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Mol Biosyst. 2011 Jul;7(7):2147-55. doi: 10.1039/c1mb05024a. Epub 2011 May 16.

Intrauterine growth restriction alters the metabonome of the serum and jejunum in piglets.

Author information

1
State Key Laboratory of Magnetic Resonance and Atomic and Molecular Physics, Wuhan Centre for Magnetic Resonance, Wuhan Institute of Physics and Mathematics, Chinese Academy of Sciences, Wuhan 430071, P.R. China.

Abstract

Intrauterine growth restriction (IUGR) is not only an underlying factor for stunted postnatal growth and newborn deaths, but also associated with disease prevalence, such as hypertension and diabetes, in both adult humans and animals. To investigate the metabolic status of IUGR, the differences in serum and jejunal tissue metabonome were examined in IUGR and normal weight 21 day old piglets. IUGR piglets had a significantly lower birth weight (785 ± 42 g vs. 1451 ± 124 g), weaned weight (3053 ± 375 g vs. 6489 ± 545 g) and average daily gain (108 ± 16 g vs. 240 ± 21 g) than normal weight piglets (p < 0.05). IUGR piglets also had a shorter villus height and smaller villus height to crypt depth ratio (p < 0.05) in jejunum. An NMR-based metabonomic study found that serum levels of glycoprotein, albumin and threonine were higher in IUGR than in normal weight piglets, while serum levels of HDL, lipids, unsaturated lipids, glycerophosphorylcholine, myo-inositol, citrate, glutamine and tyrosine were lower in IUGR piglets (p < 0.05). In addition, marked changes in jejunal metabolites, including elevated levels of lipids and unsaturated lipids, and decreased levels of valine, alanine, glutamine, glutamate, choline, glycerophosphorylcholine, trimethylamine-N-oxide, scyllo-inositol, lactate, creatine, glucose, galactose, phenylalanine, tyrosine, glutathione, inosine and taurine were observed in IUGR piglets (p < 0.05). These novel findings indicate that IUGR piglets have a distinctive metabolic status compared to normal weight piglets, including changes in lipogenesis, lipid oxidation, energy supply and utilization, amino acid and protein metabolism, and antioxidant ability; these changes could contribute to impaired growth and jejunal function.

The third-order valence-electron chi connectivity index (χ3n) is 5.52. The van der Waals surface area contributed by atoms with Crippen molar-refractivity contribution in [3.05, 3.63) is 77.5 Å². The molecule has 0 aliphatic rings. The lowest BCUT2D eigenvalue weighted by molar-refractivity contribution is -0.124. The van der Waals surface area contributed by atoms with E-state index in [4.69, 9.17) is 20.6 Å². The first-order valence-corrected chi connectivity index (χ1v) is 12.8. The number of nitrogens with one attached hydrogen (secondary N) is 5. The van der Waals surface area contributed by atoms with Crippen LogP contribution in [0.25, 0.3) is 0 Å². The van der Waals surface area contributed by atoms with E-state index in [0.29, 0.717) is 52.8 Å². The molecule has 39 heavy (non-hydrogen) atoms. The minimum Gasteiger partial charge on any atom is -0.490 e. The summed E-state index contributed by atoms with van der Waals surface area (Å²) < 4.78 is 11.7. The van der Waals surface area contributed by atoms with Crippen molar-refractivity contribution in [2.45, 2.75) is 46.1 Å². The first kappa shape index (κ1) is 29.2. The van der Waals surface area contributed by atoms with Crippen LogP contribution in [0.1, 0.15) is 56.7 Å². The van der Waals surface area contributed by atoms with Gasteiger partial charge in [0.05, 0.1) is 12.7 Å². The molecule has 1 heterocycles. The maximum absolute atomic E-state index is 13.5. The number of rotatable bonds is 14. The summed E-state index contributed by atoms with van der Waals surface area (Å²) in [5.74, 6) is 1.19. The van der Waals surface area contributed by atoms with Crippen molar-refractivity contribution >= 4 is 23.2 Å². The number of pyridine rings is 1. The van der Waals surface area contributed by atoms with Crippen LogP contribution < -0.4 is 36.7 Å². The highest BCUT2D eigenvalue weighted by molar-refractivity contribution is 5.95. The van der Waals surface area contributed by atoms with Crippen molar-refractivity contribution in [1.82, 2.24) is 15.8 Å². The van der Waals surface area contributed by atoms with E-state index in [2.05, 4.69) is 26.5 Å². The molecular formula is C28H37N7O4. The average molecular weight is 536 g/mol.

PMID:
21584308
DOI:
10.1039/c1mb05024a
[Indexed for MEDLINE]

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